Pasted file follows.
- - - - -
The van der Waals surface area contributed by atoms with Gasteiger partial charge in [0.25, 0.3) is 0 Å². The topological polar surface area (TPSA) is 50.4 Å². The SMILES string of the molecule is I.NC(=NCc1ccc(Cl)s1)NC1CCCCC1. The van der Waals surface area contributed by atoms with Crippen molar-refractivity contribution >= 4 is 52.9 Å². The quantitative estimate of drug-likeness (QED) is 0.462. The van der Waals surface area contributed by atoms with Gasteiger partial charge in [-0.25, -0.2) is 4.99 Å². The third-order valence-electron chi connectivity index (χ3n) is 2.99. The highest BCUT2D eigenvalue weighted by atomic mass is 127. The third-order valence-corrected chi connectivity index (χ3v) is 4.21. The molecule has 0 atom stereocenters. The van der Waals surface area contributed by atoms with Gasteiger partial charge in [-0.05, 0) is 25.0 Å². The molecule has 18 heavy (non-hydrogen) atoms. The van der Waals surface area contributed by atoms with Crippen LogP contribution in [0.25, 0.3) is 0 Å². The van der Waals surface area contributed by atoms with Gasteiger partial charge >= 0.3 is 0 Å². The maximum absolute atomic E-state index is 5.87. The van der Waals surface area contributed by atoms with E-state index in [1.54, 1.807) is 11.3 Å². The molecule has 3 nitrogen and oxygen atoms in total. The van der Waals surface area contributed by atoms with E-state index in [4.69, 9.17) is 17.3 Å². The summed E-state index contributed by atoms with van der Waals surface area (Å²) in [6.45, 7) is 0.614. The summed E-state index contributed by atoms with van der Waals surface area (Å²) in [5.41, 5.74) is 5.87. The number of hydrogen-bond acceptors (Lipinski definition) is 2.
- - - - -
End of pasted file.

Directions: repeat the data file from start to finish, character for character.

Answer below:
The van der Waals surface area contributed by atoms with Gasteiger partial charge in [0.25, 0.3) is 0 Å². The topological polar surface area (TPSA) is 50.4 Å². The SMILES string of the molecule is I.NC(=NCc1ccc(Cl)s1)NC1CCCCC1. The van der Waals surface area contributed by atoms with Crippen molar-refractivity contribution >= 4 is 52.9 Å². The quantitative estimate of drug-likeness (QED) is 0.462. The van der Waals surface area contributed by atoms with Gasteiger partial charge in [-0.25, -0.2) is 4.99 Å². The third-order valence-electron chi connectivity index (χ3n) is 2.99. The highest BCUT2D eigenvalue weighted by atomic mass is 127. The third-order valence-corrected chi connectivity index (χ3v) is 4.21. The molecule has 0 atom stereocenters. The van der Waals surface area contributed by atoms with Gasteiger partial charge in [-0.05, 0) is 25.0 Å². The molecule has 18 heavy (non-hydrogen) atoms. The van der Waals surface area contributed by atoms with Crippen LogP contribution in [0.25, 0.3) is 0 Å². The van der Waals surface area contributed by atoms with Gasteiger partial charge >= 0.3 is 0 Å². The maximum absolute atomic E-state index is 5.87. The van der Waals surface area contributed by atoms with E-state index in [1.54, 1.807) is 11.3 Å². The molecule has 3 nitrogen and oxygen atoms in total. The van der Waals surface area contributed by atoms with E-state index in [4.69, 9.17) is 17.3 Å². The summed E-state index contributed by atoms with van der Waals surface area (Å²) in [6.45, 7) is 0.614. The summed E-state index contributed by atoms with van der Waals surface area (Å²) in [5.41, 5.74) is 5.87. The number of hydrogen-bond acceptors (Lipinski definition) is 2.